1. Everywhere in this guide you see the following code, replace python with your version of the full path to your installed python version (ex: "C:\Users\your_username\AppData\Local\Programs\Python\Python38\python.exe"):

      python <<some_commands>>




II. Create and Configure a Virtual Environment

You can skip this section if you already know how to create a virtual environment and add packages to it using pip.


  1. Open a new command prompt
  2. Create a new folder in which to store your virtual environments:
    mkdir my_envs
  3. Navigate into your new folder:
    cd my_envs
  4. Create a new virtual environment:
    python -m venv first_environment
  5. See your new environment by listing folder contents:
  6. Install pandas package into the new environment:
    first_environment\Scripts\pip.exe install pandas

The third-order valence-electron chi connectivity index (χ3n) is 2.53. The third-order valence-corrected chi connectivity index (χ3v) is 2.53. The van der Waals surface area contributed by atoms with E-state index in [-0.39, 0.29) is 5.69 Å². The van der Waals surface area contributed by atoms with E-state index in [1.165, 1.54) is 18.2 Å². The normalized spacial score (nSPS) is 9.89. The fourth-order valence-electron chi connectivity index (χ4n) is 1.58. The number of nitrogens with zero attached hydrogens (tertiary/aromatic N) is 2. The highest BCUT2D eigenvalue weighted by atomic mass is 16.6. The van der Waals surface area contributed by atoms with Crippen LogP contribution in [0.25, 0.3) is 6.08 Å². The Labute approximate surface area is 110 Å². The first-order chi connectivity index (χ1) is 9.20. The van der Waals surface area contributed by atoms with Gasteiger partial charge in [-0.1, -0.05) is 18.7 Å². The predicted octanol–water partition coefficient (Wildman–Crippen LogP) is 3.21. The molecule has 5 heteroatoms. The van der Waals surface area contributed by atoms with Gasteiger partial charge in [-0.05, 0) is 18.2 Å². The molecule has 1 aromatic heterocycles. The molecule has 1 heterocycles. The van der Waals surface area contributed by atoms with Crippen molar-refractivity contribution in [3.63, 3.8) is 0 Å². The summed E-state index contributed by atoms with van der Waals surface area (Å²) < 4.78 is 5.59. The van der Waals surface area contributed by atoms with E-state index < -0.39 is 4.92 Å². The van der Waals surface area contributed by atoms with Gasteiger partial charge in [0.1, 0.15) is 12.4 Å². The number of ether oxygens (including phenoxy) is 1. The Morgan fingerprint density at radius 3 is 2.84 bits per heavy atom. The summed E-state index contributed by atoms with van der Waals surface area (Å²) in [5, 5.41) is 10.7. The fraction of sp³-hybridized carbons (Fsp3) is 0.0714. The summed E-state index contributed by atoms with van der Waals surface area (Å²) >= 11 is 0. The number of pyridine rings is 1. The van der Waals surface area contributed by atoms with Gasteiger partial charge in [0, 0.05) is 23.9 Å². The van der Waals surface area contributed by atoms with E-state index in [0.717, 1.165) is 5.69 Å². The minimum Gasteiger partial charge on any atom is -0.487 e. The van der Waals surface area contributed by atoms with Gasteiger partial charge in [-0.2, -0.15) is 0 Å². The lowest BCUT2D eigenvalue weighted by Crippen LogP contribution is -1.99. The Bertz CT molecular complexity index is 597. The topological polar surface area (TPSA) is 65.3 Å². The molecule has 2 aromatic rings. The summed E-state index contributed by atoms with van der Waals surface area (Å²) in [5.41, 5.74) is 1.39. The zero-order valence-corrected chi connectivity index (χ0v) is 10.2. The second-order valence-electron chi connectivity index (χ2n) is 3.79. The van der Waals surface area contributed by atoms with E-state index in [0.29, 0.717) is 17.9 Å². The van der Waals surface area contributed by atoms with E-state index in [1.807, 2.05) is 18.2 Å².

Note: If you would like to pass data to/from Alteryx workflows and your notebook, you will need to use pandas at this time. Notebooks can run without Pandas, but the only way to pass data in/out of a notebook currently is via pandas.




III. Install and Run Jupyter Notebook

You can skip this step if you already know how to use Jupyter. Simply note two things: DLL kernel errors may be fixable by installing pywin32==300 in the environment you use to run Jupyter, and you should install jupyter_client 6.1.12 if installing jupyter in your environment.



  1. In your environment, install jupyter:
    first_environment\Scripts\pip.exe install jupyter jupyter_client==6.1.12
  2. There is currently a bug in Jupyter which can be fixed by running the following command:
    first_environment\Scripts\pip.exe install pywin32==300
  3. Open Jupyter
    first_environment\Scripts\jupyter.exe notebook
  4. If the previous command succeeded, you should see the Jupyter notebook page in your default browser:





IV. Create a Simple Jupyter Notebook